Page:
Delaying Personal or Family Goals
The allure of making as much money as fast as possible is too much for many property investors. Their behaviour becomes similar to an addict looking for just one more hit – or house in this case. Greed can take over without even noticing and cause many investors to postpone having children, getting married or even buying a home that better suits their own family.
To avoid falling prey to property investment addiction (our term), think long and hard about WHY you are building wealth to begin with. For many people their family is precisely the reason they started investing in property.
Whether you want to help your children get into homeownership later in life or be financially free enough to work in your passion without worrying about money, living a happy life is at the centre of investing in property. Property investment is and should only how you reach your personal and family goals, not the reason to not have the life and family you want.
Keep your why clear and central to your investments and you won’t put money in front of yourself and your family.
Stay focused on your WHY
With property investment you stand to gain a lot, but you also could experience huge financial, personal and family loses.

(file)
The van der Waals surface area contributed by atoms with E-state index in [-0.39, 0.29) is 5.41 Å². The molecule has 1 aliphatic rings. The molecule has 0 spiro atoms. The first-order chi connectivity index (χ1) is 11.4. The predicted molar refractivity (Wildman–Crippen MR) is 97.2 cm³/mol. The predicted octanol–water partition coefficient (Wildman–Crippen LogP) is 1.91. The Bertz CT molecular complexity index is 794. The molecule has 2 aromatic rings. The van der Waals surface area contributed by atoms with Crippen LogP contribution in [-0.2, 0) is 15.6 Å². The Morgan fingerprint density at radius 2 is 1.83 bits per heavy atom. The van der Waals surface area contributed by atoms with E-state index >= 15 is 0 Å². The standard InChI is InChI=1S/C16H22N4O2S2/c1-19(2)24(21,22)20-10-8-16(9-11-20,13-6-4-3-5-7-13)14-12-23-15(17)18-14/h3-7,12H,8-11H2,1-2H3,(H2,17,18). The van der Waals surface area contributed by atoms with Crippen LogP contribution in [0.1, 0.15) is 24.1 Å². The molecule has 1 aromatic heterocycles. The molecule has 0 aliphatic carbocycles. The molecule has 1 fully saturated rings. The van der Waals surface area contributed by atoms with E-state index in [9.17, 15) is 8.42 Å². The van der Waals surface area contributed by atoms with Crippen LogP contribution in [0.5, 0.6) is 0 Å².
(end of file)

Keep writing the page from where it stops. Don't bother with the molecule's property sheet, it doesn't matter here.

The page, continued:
So before you write your property investment strategy and plan and definitely before you sign up for your first or next investment property, have a chat with your partner to crystalise your WHY.
Here are some questions to consider:
- Why do you want to build wealth other than financial rewards?
- What opportunities would you like to have once you’ve reached financial freedom?
- Without considering how much money you could make doing it, what are your passions?
- Why are your passions important to you?
- How could you use your gifts and talents to serve others?
- What good do you want to see in the world?
Keep in mind this article is providing general information and not advice.
To protect your family and financial future against unfortunate events get personalized advice and a quote free from an expert.